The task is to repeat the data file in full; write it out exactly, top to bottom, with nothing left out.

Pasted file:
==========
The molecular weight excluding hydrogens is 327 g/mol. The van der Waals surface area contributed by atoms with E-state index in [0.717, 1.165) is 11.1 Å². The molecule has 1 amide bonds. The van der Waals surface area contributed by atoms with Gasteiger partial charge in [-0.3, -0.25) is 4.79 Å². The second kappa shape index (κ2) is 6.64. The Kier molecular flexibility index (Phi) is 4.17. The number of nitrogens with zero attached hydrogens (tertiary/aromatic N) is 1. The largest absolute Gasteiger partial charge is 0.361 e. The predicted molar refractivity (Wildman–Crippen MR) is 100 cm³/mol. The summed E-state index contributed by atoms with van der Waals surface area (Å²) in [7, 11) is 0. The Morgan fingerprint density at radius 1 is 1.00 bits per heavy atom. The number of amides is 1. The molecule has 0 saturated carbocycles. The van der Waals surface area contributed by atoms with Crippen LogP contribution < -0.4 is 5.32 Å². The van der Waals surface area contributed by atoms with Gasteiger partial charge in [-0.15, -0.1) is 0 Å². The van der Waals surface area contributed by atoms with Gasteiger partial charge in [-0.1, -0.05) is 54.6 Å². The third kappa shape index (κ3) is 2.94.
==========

The molecular weight excluding hydrogens is 327 g/mol. The van der Waals surface area contributed by atoms with E-state index in [0.717, 1.165) is 11.1 Å². The molecule has 1 amide bonds. The van der Waals surface area contributed by atoms with Gasteiger partial charge in [-0.3, -0.25) is 4.79 Å². The second kappa shape index (κ2) is 6.64. The Kier molecular flexibility index (Phi) is 4.17. The number of nitrogens with zero attached hydrogens (tertiary/aromatic N) is 1. The largest absolute Gasteiger partial charge is 0.361 e. The predicted molar refractivity (Wildman–Crippen MR) is 100 cm³/mol. The summed E-state index contributed by atoms with van der Waals surface area (Å²) in [7, 11) is 0. The Morgan fingerprint density at radius 1 is 1.00 bits per heavy atom. The number of amides is 1. The molecule has 0 saturated carbocycles. The van der Waals surface area contributed by atoms with Crippen LogP contribution < -0.4 is 5.32 Å². The van der Waals surface area contributed by atoms with Gasteiger partial charge in [-0.15, -0.1) is 0 Å². The van der Waals surface area contributed by atoms with Gasteiger partial charge in [-0.1, -0.05) is 54.6 Å². The third kappa shape index (κ3) is 2.94.